My horizon is to lay in enough supplies and services to live out an entire year on what I purchase. If by the spring of 2000 it looks like it will stay unstable for a while, I'll break into my farming supplies and start planting, hopefully riding out the worst.

-- Anthony Yen (tyen@netcom.com), April 01, 1998.

I'll get right to the point: This "wait and see" approach on preparations is, in effect, "too little, too late". First, a little background: I have spent close to 30+ hours a week for the last 6-8 months solid researching "the problem". Consequently, however, this research has cost me quite dearly. Although I now consider myself quite knowledgable as to the overall extent of the problem (that is, it is total and systemic, and is going to be far worse than most can even fathom), my relationship between my wife and son have grossly drifted apart, I have gone into a severe depression and near nervous breakdown, and my social life has gone the way of the Cold War! So, after some bitter arguments between my wife / family / friends and I as to my "doomsayer" approach to living life, I have changed my overall personal approach in viewing Y2K. I still take the whole thing quite seriously. However, over the last few weeks, I have turned over a new leaf. I am still preparing, but not with a 'gloomy' mindset attached to it. I am also focused on prayer more, and reading the Bible, as I find it very calming in these uncertain times. My relationship with my wife, son, family and friends has greatly improved over the last few weeks or so. And, all in all, I think everything will be just fine over the long haul. But, this leads me to the reason for posting this in first place: In early 1999 (April 1st, 1999 to be specific), the fiscal year century date rollover will occure (from 99 to 00) in Japan, Canada, and New York State. From what I see, Y2K will begin very early in 1999, and the subsequent financial crash will totally ensue throughout 1999 straight into 2000, with a whole host of peak failures occuring on the magic date of 01/01/00. Now, I am not even going to go into detail about how the coming GPS rollover will affect international commorce. So, again, preparing for Y2K during the Christmas season of 1999 would be like preparing for winter as the snow is falling. It will be too late. If I have one mission in life it would be to stress the following two points: 1) Get prepared NOW! and more importantly 2) KEEP A POSITIVE MINDSET!! That is very, VERY important to good health in these challanging next few months/years ahead. God Bless... -Colin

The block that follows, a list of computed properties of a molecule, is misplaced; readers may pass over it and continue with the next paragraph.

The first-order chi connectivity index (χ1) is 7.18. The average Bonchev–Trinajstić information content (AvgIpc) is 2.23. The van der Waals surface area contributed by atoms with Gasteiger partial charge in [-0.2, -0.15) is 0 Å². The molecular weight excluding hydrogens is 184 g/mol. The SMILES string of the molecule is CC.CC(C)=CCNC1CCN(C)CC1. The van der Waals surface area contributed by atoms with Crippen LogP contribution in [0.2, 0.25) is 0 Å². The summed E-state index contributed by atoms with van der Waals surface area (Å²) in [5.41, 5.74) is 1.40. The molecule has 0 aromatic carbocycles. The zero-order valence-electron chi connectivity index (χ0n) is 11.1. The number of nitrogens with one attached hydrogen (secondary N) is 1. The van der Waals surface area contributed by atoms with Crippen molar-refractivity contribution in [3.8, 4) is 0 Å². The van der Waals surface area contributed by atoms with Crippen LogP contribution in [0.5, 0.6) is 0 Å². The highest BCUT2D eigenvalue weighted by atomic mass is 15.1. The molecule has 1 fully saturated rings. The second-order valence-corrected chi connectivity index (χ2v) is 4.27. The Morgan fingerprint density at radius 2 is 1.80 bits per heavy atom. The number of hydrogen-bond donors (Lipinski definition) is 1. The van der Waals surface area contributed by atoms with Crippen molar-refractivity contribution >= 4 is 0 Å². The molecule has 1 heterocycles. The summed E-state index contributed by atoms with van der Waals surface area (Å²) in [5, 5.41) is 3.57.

-- Colin Woods (y2k@colinlink.com), April 01, 1998.

Colin indirectly brings up a good point in his last posting. Fiscal year rollovers in various business and government systems may well give a preview of how whole Y2K problem is going to play itself out. For instance:

States administer welfare. Each state welfare system will suffer the Y2K problem when its fiscal year rolls over. The states with the later rollovers will at least have the early birds to learn from when figuring out how to cope. Of course, this does nothing for the poor people in the first few states who may go without their payments for a few days/weeks/months, but in the other states there will be an opportunity to learn from other's experience.

Why is this important? Well, if everything goes to hell in a hand basket all at once, everyone has to figure out workarounds from scratch. But if the failures occur over a longer period of time, people further down the timeline can use the actions of the early sufferers as examples. This could translate into improved service for all from both government and business.

Of course, this assumes that civilization doesn't collpase entirely, but that's an argument for a different thread.

-- Paul Neuhardt (neuahrdt@compuserve.com), April 01, 1998.

It seems the main factor in determining one's sense of urgency would be the uncertainty of it all. We know there is going to be disruption of some kind, but the intensity level is debatable. And as you start to put 2 and 2 togehter the intensity level looks like it is going to be quite high. Anyway, you have much more to lose by not preparing than if you do prepare. If y2k fizzles I have some extra food and supplies. So in my view it is a Pascal's Wager sort of an argument. Keep a positive mental framework. IMHO we are witnessing the end of an era, not the world. Sorry to get so philosophical, but I can't help it. This is heavy stuff.

Hope for the best, prepare for the worst.


-- Tom Scully (2scully@concentric.net), April 03, 1998.